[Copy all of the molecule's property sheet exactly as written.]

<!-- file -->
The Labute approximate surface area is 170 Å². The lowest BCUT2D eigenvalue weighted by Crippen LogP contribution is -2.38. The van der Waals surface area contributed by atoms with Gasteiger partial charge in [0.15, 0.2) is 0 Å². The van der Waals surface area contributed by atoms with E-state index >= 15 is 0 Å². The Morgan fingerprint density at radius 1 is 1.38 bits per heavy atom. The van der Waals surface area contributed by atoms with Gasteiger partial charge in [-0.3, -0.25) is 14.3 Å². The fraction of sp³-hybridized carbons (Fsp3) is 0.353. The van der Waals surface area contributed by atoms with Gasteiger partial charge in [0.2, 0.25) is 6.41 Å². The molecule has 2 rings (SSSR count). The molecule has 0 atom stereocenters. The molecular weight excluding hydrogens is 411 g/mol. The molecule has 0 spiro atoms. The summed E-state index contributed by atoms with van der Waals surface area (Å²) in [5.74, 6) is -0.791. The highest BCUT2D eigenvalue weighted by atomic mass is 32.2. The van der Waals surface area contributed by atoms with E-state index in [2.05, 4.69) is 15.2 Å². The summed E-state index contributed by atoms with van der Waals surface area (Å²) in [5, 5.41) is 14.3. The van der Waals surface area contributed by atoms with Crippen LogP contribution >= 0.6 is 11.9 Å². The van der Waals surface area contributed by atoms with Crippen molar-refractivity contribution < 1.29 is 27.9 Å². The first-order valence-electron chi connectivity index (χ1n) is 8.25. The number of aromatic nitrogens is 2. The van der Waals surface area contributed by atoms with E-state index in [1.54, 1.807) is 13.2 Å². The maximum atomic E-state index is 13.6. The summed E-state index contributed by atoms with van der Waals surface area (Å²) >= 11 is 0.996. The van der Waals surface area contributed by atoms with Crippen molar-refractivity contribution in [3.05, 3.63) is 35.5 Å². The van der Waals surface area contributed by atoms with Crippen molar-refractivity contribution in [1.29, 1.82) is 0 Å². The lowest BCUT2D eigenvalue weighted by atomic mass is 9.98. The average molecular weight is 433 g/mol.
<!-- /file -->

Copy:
The Labute approximate surface area is 170 Å². The lowest BCUT2D eigenvalue weighted by Crippen LogP contribution is -2.38. The van der Waals surface area contributed by atoms with Gasteiger partial charge in [0.15, 0.2) is 0 Å². The van der Waals surface area contributed by atoms with E-state index >= 15 is 0 Å². The Morgan fingerprint density at radius 1 is 1.38 bits per heavy atom. The van der Waals surface area contributed by atoms with Gasteiger partial charge in [-0.3, -0.25) is 14.3 Å². The fraction of sp³-hybridized carbons (Fsp3) is 0.353. The van der Waals surface area contributed by atoms with Gasteiger partial charge in [0.2, 0.25) is 6.41 Å². The molecule has 2 rings (SSSR count). The molecule has 0 atom stereocenters. The molecular weight excluding hydrogens is 411 g/mol. The molecule has 0 spiro atoms. The summed E-state index contributed by atoms with van der Waals surface area (Å²) in [5.74, 6) is -0.791. The highest BCUT2D eigenvalue weighted by atomic mass is 32.2. The van der Waals surface area contributed by atoms with E-state index in [2.05, 4.69) is 15.2 Å². The summed E-state index contributed by atoms with van der Waals surface area (Å²) in [5, 5.41) is 14.3. The van der Waals surface area contributed by atoms with Crippen LogP contribution >= 0.6 is 11.9 Å². The van der Waals surface area contributed by atoms with Crippen molar-refractivity contribution < 1.29 is 27.9 Å². The first-order valence-electron chi connectivity index (χ1n) is 8.25. The number of aromatic nitrogens is 2. The van der Waals surface area contributed by atoms with E-state index in [1.54, 1.807) is 13.2 Å². The maximum atomic E-state index is 13.6. The summed E-state index contributed by atoms with van der Waals surface area (Å²) >= 11 is 0.996. The van der Waals surface area contributed by atoms with Crippen molar-refractivity contribution in [3.05, 3.63) is 35.5 Å². The van der Waals surface area contributed by atoms with Crippen molar-refractivity contribution in [1.29, 1.82) is 0 Å². The lowest BCUT2D eigenvalue weighted by atomic mass is 9.98. The average molecular weight is 433 g/mol.